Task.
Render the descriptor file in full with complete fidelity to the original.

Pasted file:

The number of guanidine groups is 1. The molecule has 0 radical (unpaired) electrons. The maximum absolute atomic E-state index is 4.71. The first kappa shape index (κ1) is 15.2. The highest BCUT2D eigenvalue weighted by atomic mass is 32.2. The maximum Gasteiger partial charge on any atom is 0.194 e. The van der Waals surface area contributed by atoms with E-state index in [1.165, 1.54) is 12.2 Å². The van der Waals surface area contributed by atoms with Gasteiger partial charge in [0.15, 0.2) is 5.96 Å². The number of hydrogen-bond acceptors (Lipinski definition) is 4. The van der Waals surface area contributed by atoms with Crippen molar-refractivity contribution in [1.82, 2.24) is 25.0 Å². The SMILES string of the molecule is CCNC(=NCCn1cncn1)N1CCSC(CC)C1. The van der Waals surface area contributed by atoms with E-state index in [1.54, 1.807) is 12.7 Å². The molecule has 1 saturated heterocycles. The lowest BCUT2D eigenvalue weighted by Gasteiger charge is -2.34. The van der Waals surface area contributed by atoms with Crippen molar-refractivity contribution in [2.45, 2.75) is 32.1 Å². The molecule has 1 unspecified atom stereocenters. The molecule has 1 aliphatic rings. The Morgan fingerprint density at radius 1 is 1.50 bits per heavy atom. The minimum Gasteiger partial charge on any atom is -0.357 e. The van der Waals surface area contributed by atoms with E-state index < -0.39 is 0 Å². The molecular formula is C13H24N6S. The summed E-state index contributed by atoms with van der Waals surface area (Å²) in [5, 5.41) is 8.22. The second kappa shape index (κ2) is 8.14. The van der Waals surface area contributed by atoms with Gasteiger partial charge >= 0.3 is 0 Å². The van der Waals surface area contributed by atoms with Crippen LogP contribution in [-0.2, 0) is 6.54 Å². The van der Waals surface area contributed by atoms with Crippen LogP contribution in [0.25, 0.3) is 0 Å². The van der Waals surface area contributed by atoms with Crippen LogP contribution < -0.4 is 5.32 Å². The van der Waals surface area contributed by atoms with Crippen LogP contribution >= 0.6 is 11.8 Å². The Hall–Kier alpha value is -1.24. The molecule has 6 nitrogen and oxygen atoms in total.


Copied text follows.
The number of guanidine groups is 1. The molecule has 0 radical (unpaired) electrons. The maximum absolute atomic E-state index is 4.71. The first kappa shape index (κ1) is 15.2. The highest BCUT2D eigenvalue weighted by atomic mass is 32.2. The maximum Gasteiger partial charge on any atom is 0.194 e. The van der Waals surface area contributed by atoms with E-state index in [1.165, 1.54) is 12.2 Å². The van der Waals surface area contributed by atoms with Gasteiger partial charge in [0.15, 0.2) is 5.96 Å². The number of hydrogen-bond acceptors (Lipinski definition) is 4. The van der Waals surface area contributed by atoms with Crippen molar-refractivity contribution in [1.82, 2.24) is 25.0 Å². The SMILES string of the molecule is CCNC(=NCCn1cncn1)N1CCSC(CC)C1. The van der Waals surface area contributed by atoms with E-state index in [1.54, 1.807) is 12.7 Å². The molecule has 1 saturated heterocycles. The lowest BCUT2D eigenvalue weighted by Gasteiger charge is -2.34. The van der Waals surface area contributed by atoms with Crippen molar-refractivity contribution in [2.45, 2.75) is 32.1 Å². The molecule has 1 unspecified atom stereocenters. The molecule has 1 aliphatic rings. The Morgan fingerprint density at radius 1 is 1.50 bits per heavy atom. The minimum Gasteiger partial charge on any atom is -0.357 e. The van der Waals surface area contributed by atoms with E-state index < -0.39 is 0 Å². The molecular formula is C13H24N6S. The summed E-state index contributed by atoms with van der Waals surface area (Å²) in [5, 5.41) is 8.22. The second kappa shape index (κ2) is 8.14. The van der Waals surface area contributed by atoms with Gasteiger partial charge >= 0.3 is 0 Å². The van der Waals surface area contributed by atoms with Crippen LogP contribution in [-0.2, 0) is 6.54 Å². The van der Waals surface area contributed by atoms with Crippen LogP contribution in [0.25, 0.3) is 0 Å². The van der Waals surface area contributed by atoms with Crippen LogP contribution < -0.4 is 5.32 Å². The van der Waals surface area contributed by atoms with Crippen LogP contribution >= 0.6 is 11.8 Å². The Hall–Kier alpha value is -1.24. The molecule has 6 nitrogen and oxygen atoms in total.